Greek life


Busy week visiting schools and getting infrastructure (read: wifi, telephone and balcony railings) into the apartment.  We met our landlords, whose parents owned the apartment we’re now renting.  We also did practical things like buy laundry baskets, brooms and mops, nightlights, a coffee maker, etc. Clothes dryers aren’t common so we hang laundry in the sun.  It seems everyone has a utility/laundry porch here, just like we have laundry rooms in the US. We have slick little Miele appliances – a washing machine and the coolest three-rack dishwasher.

School visits were very interesting. We visited 2 Greek private international schools, where English is the primary foreign language (an hour a day of instruction) and 2 other schools, one American and one British, where the language instruction is the inverse.  We’ve decided that Greek school will be the best way to immerse the kids in the culture and learn the language.  Could be a bumpy ride at first … luckily we have Papou to help tutor us. We also bought picture books with letters and sounds at the toy store so we can start learning.  Greek lessons can’t come too soon for me – I mistakenly ordered a coffee “scato” when I should have said “sketo”.  After the bartender recovered from laughing, he explained that sketo is no sugar, while scato is ‘um, shit.’  I assured him that I did not want poop in my coffee, just milk and he told me to come back in an hour for more instruction.  Maybe I’ll stick to beer – they’re just one word orders.

Spent several evenings in the Voula Plateia, or square, which the kids love.  Papou bought them scooters so they can buzz around just like the scores of local kiddos. I don’t know how crashes don’t happen every five minutes with kids on bikes/scooters and waiters with huge trays walking from the restaurants to the outside tables, but I haven’t seen one yet!  The square is busy every night and Fridays and Saturdays are incredibly busy.  The kids’ (and probably mine too) favorite restaurants are the psistariás, or grill restaurants, which serve pork or chicken kalamaki (bamboo skewers) and kebabs (a long skinny spiced meatloaf).  They have other things too – salads, horta (boiled greens with lemon and olive oil – completely wonderful), gyros.  French fries abound.  I convinced myself that the fries must be cooked in olive oil, this is Greece for goodness sake, thereby making them healthy, and then I saw a gallon of corn oil.  Sigh.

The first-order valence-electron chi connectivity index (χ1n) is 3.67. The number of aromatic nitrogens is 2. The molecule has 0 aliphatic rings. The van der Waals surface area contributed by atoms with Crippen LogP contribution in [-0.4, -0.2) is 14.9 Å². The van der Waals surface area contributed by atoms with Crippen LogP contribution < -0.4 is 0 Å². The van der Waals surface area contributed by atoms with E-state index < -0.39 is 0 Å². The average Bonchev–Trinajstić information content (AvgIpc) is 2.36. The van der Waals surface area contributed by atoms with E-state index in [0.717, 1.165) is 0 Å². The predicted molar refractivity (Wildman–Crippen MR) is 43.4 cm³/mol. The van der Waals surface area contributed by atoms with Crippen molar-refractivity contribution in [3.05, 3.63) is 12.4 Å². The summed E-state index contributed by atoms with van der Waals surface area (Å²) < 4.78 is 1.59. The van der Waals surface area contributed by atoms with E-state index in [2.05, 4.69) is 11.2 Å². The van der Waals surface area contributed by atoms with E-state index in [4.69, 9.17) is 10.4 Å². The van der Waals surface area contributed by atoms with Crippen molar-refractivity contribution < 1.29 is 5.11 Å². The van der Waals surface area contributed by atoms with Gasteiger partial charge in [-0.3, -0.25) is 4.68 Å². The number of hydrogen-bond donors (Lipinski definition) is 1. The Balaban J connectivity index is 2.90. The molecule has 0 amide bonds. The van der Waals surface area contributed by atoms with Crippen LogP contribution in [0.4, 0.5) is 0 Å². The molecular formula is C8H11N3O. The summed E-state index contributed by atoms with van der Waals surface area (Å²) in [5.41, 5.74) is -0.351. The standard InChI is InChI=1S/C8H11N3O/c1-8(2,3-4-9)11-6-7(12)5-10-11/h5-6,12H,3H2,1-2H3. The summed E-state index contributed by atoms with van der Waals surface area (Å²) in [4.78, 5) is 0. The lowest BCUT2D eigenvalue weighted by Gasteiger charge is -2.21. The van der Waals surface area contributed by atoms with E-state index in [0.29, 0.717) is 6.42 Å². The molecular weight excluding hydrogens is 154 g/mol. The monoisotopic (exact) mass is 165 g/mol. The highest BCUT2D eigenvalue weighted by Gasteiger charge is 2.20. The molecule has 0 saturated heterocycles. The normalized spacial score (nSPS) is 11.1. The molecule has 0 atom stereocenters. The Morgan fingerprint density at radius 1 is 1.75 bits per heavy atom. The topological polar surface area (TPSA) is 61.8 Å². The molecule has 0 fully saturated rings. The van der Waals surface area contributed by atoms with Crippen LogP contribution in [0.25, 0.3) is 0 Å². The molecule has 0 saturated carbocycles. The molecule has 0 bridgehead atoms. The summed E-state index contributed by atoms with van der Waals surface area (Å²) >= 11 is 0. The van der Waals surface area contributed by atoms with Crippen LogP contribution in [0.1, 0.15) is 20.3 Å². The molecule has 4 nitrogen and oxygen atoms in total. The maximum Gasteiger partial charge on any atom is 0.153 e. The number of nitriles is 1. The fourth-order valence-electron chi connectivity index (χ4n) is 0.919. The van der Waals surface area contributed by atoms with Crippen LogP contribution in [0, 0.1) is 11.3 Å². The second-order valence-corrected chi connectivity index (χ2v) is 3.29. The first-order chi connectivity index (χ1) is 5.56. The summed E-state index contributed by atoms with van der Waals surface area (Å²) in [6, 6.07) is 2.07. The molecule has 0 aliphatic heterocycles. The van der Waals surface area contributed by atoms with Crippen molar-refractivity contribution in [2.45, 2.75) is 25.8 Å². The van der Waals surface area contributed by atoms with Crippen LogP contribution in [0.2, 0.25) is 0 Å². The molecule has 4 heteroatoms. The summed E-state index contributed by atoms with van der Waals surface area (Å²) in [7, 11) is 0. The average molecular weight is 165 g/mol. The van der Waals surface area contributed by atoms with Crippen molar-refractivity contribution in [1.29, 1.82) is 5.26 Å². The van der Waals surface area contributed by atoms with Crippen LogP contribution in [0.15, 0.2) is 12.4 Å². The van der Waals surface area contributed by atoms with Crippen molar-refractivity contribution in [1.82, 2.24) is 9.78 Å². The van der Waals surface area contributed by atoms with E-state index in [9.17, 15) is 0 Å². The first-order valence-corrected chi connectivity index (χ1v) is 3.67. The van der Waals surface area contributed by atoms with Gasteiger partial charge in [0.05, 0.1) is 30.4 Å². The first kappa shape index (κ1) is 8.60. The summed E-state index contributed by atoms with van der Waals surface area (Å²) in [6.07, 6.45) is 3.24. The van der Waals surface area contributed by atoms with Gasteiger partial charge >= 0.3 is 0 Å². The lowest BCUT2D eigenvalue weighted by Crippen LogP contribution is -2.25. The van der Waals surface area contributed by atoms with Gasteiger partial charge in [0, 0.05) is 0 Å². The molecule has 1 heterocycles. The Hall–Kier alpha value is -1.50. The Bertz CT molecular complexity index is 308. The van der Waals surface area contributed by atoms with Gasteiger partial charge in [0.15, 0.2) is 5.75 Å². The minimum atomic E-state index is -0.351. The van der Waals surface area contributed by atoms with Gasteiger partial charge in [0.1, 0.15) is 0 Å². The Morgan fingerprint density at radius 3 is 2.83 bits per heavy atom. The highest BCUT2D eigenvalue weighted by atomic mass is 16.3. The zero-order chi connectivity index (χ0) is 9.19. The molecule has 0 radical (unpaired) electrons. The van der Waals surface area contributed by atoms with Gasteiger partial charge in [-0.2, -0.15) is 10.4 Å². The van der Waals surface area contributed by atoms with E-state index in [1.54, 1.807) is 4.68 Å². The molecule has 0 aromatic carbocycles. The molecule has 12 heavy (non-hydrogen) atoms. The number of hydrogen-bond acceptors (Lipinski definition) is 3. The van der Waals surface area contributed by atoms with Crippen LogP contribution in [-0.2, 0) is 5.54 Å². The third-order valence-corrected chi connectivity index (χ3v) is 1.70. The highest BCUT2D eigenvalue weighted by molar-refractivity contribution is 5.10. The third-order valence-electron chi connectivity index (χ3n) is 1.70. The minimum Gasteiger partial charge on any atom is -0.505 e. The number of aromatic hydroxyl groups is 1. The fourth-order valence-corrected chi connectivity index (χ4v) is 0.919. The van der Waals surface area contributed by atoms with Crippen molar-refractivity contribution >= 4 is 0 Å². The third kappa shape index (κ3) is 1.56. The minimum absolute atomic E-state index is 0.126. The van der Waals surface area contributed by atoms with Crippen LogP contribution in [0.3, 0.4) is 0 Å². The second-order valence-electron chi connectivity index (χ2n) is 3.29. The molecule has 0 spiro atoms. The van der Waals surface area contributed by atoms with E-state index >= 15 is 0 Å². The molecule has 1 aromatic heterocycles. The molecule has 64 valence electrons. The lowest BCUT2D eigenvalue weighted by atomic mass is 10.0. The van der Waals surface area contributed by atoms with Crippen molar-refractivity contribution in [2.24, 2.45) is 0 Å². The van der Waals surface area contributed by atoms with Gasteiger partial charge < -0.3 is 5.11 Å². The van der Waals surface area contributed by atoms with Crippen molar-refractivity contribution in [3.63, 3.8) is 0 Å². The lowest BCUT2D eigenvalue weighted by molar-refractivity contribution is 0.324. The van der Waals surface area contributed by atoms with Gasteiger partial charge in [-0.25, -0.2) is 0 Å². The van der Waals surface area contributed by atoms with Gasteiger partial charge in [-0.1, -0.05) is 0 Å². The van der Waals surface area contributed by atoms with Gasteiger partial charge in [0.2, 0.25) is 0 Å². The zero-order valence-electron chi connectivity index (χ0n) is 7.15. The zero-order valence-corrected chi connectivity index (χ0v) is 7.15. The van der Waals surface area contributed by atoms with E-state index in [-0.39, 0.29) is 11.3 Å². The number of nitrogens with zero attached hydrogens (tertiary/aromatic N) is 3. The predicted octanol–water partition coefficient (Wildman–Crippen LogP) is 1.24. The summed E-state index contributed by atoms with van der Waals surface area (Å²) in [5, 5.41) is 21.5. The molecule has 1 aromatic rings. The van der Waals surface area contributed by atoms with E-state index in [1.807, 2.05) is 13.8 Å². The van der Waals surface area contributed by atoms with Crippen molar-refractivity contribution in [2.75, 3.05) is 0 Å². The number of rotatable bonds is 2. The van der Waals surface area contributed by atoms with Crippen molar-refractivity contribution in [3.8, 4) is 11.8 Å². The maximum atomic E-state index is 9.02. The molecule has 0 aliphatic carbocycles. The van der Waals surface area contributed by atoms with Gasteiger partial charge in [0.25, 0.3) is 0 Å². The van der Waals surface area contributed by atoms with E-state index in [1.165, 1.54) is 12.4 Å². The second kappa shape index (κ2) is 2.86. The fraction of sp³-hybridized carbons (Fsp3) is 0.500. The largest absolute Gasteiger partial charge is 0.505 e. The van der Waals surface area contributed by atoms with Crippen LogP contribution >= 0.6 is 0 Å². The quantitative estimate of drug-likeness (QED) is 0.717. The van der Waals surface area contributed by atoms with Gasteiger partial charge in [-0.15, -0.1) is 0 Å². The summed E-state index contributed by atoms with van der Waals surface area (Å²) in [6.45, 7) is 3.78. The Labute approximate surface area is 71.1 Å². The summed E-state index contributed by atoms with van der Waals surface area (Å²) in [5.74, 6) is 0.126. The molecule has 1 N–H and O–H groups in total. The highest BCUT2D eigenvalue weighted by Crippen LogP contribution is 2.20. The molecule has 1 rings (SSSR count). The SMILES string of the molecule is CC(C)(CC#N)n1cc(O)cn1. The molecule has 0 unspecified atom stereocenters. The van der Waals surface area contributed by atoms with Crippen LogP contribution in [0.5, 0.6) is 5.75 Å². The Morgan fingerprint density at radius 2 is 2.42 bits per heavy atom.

Voula and its neighbors – Glyfada, Vouliagmeni, Varkaza – are the closest beaches to Athens so lots of city residents flock to the area on the weekends.  Dance clubs abound and on weekend nights you can hear the beat of the music and see the spotlights.  There are also lots of beach ‘clubs’ where you pay a fee to get in and you get 2 chairs and an umbrella.  We went to the beach in front of a place called Balux, a club/restaurant/bar set up like a house with tons of different rooms.  No beachwear allowed inside; nice clothes only, parakalo.

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